As a society, we have learned how to hold in dynamic tension the notion that liberty has to do with the absence of governmental constraints and the Progressive Era idea that, in a complex and interconnected economy, with vast powers over the individual wielded by invisible and distant people, the government must act in positive ways that should help the individual free himself and to achieve self-realization.
A constant theme throughout has been the need for “ordered liberty.”
America the beautiful
God shed his grace on thee
Confirm thy soul in self-control
Thy liberty in law.
As the eminent jurist Learned Hand put it in 1944 in his address “The Spirit of Liberty” when addressing the question “what is liberty?”: “It is not the ruthless, the unbridled will; it is not freedom to do as one likes. That is the denial of liberty, and leads straight to its overthrow. A society in which men recognize no check upon their freedom soon becomes a society where freedom is the possession of only a savage few.”
Isaiah Berlin agrees: “Both liberty and equality are among the primary goals pursued by human beings through many centuries; but total liberty for wolves is death to the lambs, total liberty of the powerful, the gifted, is not compatible with the rights to a decent existence of the weak and the less gifted.”
It is both wonderful and worrisome that freedom is so variegated in its meanings and so powerful in its appeal. It tells us who we are and reminds us of whom we must not become. It gives Americans a standard by which we can measure the worth of proposed policies, and it allows our leaders to mobilize support for actions that require sacrifice but that will be beneficial in the long run. At the same time, it also allows our leaders to mask less altruistic motives, to lead us in directions in which we should not be going. The task of the citizen is to discern the difference between those two rhetorical uses of the idea of freedom. It depends on an alert and healthy democracy. If citizens fail in that task, freedom will fail.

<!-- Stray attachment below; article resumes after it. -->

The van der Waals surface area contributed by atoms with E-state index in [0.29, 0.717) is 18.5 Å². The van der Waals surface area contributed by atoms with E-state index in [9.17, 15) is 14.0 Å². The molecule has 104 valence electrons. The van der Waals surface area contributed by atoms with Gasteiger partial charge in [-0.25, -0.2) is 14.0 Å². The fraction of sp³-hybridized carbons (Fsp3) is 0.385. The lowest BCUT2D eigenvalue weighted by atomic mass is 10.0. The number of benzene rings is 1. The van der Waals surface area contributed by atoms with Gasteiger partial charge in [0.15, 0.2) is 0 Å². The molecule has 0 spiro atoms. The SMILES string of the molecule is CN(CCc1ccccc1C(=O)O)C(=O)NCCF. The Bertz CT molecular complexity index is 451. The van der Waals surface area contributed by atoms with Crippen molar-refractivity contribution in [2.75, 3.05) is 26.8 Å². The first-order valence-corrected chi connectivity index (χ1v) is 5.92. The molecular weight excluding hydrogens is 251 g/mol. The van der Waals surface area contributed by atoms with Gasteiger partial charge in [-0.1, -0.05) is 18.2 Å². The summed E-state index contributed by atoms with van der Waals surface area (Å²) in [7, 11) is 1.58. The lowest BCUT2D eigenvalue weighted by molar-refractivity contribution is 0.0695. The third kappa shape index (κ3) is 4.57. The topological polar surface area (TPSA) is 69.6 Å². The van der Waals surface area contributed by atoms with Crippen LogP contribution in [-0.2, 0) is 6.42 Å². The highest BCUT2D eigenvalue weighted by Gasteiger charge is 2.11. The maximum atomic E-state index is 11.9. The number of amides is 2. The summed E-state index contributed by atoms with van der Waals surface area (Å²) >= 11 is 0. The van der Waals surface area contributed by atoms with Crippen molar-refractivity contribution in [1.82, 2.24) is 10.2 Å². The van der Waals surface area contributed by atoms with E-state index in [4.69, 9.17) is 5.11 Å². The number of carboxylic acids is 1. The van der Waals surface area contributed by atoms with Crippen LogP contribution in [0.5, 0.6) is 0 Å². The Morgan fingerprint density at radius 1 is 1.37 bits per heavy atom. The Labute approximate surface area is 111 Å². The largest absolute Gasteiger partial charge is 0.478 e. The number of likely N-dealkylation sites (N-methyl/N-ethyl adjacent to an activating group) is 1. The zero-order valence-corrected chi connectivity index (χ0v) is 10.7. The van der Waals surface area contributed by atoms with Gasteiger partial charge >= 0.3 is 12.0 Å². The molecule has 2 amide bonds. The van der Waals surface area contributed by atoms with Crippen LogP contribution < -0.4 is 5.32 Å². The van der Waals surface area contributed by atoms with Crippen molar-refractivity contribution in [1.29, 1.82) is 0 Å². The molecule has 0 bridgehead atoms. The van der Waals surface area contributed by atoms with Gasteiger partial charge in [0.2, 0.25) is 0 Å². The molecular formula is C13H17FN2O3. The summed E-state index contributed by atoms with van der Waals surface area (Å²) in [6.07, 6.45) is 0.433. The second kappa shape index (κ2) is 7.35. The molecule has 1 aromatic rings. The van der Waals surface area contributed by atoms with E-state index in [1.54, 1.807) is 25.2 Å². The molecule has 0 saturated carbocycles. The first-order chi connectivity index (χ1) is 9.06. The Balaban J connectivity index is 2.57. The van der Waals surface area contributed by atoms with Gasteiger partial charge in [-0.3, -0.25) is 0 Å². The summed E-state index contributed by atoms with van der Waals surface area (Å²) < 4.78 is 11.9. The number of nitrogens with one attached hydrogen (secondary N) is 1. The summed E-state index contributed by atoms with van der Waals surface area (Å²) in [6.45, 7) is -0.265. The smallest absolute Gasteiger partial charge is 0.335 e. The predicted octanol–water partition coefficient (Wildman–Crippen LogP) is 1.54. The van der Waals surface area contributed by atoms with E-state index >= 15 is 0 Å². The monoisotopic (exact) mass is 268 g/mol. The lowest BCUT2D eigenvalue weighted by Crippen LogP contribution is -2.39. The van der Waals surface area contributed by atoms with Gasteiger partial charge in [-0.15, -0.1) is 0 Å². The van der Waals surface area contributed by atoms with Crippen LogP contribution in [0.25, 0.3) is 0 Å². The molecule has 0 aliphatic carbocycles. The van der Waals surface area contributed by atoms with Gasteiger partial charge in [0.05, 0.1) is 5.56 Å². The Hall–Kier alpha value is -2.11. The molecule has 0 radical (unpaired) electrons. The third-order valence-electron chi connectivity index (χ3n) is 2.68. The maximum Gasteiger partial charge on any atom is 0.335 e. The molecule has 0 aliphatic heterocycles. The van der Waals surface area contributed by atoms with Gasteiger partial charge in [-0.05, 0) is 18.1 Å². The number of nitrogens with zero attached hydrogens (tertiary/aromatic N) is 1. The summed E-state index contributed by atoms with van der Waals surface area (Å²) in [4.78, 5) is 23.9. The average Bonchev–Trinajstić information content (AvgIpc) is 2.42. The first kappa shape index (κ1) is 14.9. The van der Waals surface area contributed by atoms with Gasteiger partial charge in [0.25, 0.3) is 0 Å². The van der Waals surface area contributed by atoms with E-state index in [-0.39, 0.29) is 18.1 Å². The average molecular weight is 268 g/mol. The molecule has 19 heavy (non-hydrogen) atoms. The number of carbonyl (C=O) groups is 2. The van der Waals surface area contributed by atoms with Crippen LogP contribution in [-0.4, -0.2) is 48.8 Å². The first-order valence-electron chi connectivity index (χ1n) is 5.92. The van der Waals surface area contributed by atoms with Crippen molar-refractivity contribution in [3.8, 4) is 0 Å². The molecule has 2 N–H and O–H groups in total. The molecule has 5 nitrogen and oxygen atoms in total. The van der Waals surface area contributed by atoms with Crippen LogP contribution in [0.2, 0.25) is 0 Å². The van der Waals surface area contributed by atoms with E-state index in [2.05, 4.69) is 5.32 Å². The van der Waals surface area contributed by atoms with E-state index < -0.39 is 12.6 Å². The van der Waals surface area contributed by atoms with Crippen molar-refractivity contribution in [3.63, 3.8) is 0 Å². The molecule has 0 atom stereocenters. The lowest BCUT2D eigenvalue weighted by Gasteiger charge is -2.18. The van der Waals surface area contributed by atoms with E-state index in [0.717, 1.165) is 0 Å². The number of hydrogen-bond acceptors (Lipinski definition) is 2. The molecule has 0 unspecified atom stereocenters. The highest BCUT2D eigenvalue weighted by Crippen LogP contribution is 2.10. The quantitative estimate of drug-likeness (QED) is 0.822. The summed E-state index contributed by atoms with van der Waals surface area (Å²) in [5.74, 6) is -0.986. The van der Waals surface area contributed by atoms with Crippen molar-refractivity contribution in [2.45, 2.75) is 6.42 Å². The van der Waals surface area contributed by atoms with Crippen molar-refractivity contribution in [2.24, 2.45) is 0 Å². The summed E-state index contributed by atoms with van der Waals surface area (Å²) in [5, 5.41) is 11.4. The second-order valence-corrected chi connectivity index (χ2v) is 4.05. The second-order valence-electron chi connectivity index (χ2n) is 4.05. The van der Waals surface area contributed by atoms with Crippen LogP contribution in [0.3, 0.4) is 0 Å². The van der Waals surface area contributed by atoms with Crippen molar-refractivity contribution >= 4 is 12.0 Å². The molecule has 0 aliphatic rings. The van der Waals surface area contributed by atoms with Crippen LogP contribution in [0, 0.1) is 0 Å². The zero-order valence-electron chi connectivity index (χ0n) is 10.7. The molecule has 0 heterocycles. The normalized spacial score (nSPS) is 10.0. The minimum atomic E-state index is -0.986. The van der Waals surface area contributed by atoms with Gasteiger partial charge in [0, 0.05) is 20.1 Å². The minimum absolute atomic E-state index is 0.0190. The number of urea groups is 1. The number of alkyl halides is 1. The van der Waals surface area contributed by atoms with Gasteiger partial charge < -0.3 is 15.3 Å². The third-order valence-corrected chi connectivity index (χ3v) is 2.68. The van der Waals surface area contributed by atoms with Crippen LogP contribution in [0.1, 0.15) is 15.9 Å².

Liberty, in short, is a communal enterprise. Whatever it means, whether it is the absence of governmental or social intrusion into the space in the individual is autonomous (freedom from…), or the availability of governmental or social support to overcome barriers like poverty or ignorance (freedom to…), it depends on the active commitment of the members of the society. If liberty is not cherished and nurtured by the community to which we belong, so that it is expressed in the laws that apply to everyone equally, and if it does not include all citizens alike, it will soon not exist for any but the fiercest animals in the urbanized jungle. Furthermore, since liberty changes its meaning from time to time, and place to place, it will always be unfinished and contingent — forever in need of being remolded by our very selves, to defend against new threats but also to take advantage of new opportunities for each civic participant.
Sheldon Hackney is a former President of the University of Pennsylvania. His email address is firstname.lastname@example.org.